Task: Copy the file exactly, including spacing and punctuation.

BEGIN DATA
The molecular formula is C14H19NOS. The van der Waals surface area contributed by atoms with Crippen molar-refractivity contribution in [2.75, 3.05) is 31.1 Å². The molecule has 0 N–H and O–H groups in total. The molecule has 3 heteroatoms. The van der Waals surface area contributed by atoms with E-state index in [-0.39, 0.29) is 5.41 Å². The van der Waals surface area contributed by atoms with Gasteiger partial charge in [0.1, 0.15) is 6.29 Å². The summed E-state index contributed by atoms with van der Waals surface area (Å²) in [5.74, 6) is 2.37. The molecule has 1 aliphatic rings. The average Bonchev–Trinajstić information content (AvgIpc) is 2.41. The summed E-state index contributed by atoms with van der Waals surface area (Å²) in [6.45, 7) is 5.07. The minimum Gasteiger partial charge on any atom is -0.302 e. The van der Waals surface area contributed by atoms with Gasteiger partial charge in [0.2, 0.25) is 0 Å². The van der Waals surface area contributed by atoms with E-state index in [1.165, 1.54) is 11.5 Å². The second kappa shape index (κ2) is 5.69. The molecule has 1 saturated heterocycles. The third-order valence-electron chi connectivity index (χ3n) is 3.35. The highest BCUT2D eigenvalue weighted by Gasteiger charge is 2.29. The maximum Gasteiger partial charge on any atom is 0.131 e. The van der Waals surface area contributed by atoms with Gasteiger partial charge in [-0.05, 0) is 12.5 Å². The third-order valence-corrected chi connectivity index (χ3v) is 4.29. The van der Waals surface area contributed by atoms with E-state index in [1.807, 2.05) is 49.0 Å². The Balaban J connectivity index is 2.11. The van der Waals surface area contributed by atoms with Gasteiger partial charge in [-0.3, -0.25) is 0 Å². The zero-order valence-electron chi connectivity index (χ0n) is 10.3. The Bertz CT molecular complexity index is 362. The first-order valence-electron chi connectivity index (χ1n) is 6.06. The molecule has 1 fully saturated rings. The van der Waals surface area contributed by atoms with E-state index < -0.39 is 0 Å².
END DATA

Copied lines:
The molecular formula is C14H19NOS. The van der Waals surface area contributed by atoms with Crippen molar-refractivity contribution in [2.75, 3.05) is 31.1 Å². The molecule has 0 N–H and O–H groups in total. The molecule has 3 heteroatoms. The van der Waals surface area contributed by atoms with E-state index in [-0.39, 0.29) is 5.41 Å². The van der Waals surface area contributed by atoms with Gasteiger partial charge in [0.1, 0.15) is 6.29 Å². The summed E-state index contributed by atoms with van der Waals surface area (Å²) in [5.74, 6) is 2.37. The molecule has 1 aliphatic rings. The average Bonchev–Trinajstić information content (AvgIpc) is 2.41. The summed E-state index contributed by atoms with van der Waals surface area (Å²) in [6.45, 7) is 5.07. The minimum Gasteiger partial charge on any atom is -0.302 e. The van der Waals surface area contributed by atoms with Gasteiger partial charge in [0.2, 0.25) is 0 Å². The van der Waals surface area contributed by atoms with E-state index in [1.165, 1.54) is 11.5 Å². The second kappa shape index (κ2) is 5.69. The molecule has 1 saturated heterocycles. The third-order valence-electron chi connectivity index (χ3n) is 3.35. The highest BCUT2D eigenvalue weighted by Gasteiger charge is 2.29. The maximum Gasteiger partial charge on any atom is 0.131 e. The van der Waals surface area contributed by atoms with Gasteiger partial charge in [-0.05, 0) is 12.5 Å². The third-order valence-corrected chi connectivity index (χ3v) is 4.29. The van der Waals surface area contributed by atoms with E-state index in [1.807, 2.05) is 49.0 Å². The Balaban J connectivity index is 2.11. The van der Waals surface area contributed by atoms with Gasteiger partial charge in [-0.3, -0.25) is 0 Å². The zero-order valence-electron chi connectivity index (χ0n) is 10.3. The Bertz CT molecular complexity index is 362. The first-order valence-electron chi connectivity index (χ1n) is 6.06. The molecule has 1 fully saturated rings. The van der Waals surface area contributed by atoms with E-state index < -0.39 is 0 Å².